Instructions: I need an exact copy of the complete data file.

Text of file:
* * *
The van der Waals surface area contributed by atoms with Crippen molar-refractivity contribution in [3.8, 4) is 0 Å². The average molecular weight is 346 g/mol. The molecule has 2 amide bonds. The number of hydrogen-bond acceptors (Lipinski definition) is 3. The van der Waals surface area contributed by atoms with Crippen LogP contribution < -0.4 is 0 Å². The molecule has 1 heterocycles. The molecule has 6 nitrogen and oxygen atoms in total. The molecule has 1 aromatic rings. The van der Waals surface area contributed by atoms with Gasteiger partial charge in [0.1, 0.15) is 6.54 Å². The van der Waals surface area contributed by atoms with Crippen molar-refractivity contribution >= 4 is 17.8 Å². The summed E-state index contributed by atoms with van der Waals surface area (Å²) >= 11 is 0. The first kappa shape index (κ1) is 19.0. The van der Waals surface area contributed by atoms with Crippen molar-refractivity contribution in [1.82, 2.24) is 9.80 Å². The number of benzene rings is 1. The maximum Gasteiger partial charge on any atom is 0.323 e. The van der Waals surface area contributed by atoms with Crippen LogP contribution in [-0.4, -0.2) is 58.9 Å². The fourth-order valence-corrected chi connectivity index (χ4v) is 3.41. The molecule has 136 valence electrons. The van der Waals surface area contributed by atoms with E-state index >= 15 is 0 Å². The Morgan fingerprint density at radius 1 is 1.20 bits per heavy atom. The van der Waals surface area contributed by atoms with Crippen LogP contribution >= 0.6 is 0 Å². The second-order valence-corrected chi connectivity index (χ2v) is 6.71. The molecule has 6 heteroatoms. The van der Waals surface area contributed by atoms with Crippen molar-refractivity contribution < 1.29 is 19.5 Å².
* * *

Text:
The van der Waals surface area contributed by atoms with Crippen molar-refractivity contribution in [3.8, 4) is 0 Å². The average molecular weight is 346 g/mol. The molecule has 2 amide bonds. The number of hydrogen-bond acceptors (Lipinski definition) is 3. The van der Waals surface area contributed by atoms with Crippen LogP contribution < -0.4 is 0 Å². The molecule has 1 heterocycles. The molecule has 6 nitrogen and oxygen atoms in total. The molecule has 1 aromatic rings. The van der Waals surface area contributed by atoms with Gasteiger partial charge in [0.1, 0.15) is 6.54 Å². The van der Waals surface area contributed by atoms with Crippen molar-refractivity contribution >= 4 is 17.8 Å². The summed E-state index contributed by atoms with van der Waals surface area (Å²) >= 11 is 0. The first kappa shape index (κ1) is 19.0. The van der Waals surface area contributed by atoms with Crippen molar-refractivity contribution in [1.82, 2.24) is 9.80 Å². The number of benzene rings is 1. The maximum Gasteiger partial charge on any atom is 0.323 e. The van der Waals surface area contributed by atoms with Crippen LogP contribution in [-0.4, -0.2) is 58.9 Å². The fourth-order valence-corrected chi connectivity index (χ4v) is 3.41. The molecule has 136 valence electrons. The van der Waals surface area contributed by atoms with E-state index >= 15 is 0 Å². The Morgan fingerprint density at radius 1 is 1.20 bits per heavy atom. The van der Waals surface area contributed by atoms with Crippen LogP contribution >= 0.6 is 0 Å². The second-order valence-corrected chi connectivity index (χ2v) is 6.71. The molecule has 6 heteroatoms. The van der Waals surface area contributed by atoms with Crippen molar-refractivity contribution < 1.29 is 19.5 Å².